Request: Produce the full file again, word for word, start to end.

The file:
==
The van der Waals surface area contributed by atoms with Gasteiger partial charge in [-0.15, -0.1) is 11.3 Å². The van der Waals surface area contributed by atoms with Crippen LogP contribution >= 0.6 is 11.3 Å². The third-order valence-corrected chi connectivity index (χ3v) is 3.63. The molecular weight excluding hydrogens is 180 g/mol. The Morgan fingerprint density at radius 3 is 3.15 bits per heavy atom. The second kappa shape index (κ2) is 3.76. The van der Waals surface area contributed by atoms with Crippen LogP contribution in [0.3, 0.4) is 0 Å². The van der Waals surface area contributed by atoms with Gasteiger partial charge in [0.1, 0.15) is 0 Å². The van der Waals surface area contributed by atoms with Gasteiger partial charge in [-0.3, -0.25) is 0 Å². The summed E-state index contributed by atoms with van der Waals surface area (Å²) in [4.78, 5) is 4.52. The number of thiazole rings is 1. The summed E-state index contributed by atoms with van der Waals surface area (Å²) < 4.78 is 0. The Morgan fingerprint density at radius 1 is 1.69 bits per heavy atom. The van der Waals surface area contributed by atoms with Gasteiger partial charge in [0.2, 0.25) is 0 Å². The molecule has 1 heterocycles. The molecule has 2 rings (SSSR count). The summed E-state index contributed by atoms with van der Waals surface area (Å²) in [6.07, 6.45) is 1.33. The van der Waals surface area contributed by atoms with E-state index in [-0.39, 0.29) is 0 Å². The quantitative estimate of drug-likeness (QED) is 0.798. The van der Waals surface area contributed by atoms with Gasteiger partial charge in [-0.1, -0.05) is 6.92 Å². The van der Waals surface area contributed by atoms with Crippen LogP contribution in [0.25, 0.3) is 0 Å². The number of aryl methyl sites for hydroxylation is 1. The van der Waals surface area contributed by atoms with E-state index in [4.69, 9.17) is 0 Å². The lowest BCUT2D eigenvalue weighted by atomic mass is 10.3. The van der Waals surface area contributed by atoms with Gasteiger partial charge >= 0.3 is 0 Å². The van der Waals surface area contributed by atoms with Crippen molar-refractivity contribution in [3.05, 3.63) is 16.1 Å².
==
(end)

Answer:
The van der Waals surface area contributed by atoms with Gasteiger partial charge in [-0.15, -0.1) is 11.3 Å². The van der Waals surface area contributed by atoms with Crippen LogP contribution >= 0.6 is 11.3 Å². The third-order valence-corrected chi connectivity index (χ3v) is 3.63. The molecular weight excluding hydrogens is 180 g/mol. The Morgan fingerprint density at radius 3 is 3.15 bits per heavy atom. The second kappa shape index (κ2) is 3.76. The van der Waals surface area contributed by atoms with Crippen LogP contribution in [0.3, 0.4) is 0 Å². The van der Waals surface area contributed by atoms with Gasteiger partial charge in [0.1, 0.15) is 0 Å². The van der Waals surface area contributed by atoms with Gasteiger partial charge in [-0.3, -0.25) is 0 Å². The summed E-state index contributed by atoms with van der Waals surface area (Å²) in [4.78, 5) is 4.52. The number of thiazole rings is 1. The summed E-state index contributed by atoms with van der Waals surface area (Å²) < 4.78 is 0. The Morgan fingerprint density at radius 1 is 1.69 bits per heavy atom. The van der Waals surface area contributed by atoms with Gasteiger partial charge in [0.2, 0.25) is 0 Å². The molecule has 1 heterocycles. The molecule has 2 rings (SSSR count). The summed E-state index contributed by atoms with van der Waals surface area (Å²) in [6.07, 6.45) is 1.33. The van der Waals surface area contributed by atoms with E-state index in [-0.39, 0.29) is 0 Å². The quantitative estimate of drug-likeness (QED) is 0.798. The van der Waals surface area contributed by atoms with Gasteiger partial charge in [-0.1, -0.05) is 6.92 Å². The van der Waals surface area contributed by atoms with Crippen LogP contribution in [0.25, 0.3) is 0 Å². The number of aryl methyl sites for hydroxylation is 1. The van der Waals surface area contributed by atoms with E-state index in [4.69, 9.17) is 0 Å². The lowest BCUT2D eigenvalue weighted by atomic mass is 10.3. The van der Waals surface area contributed by atoms with Gasteiger partial charge >= 0.3 is 0 Å². The van der Waals surface area contributed by atoms with Crippen molar-refractivity contribution in [3.05, 3.63) is 16.1 Å².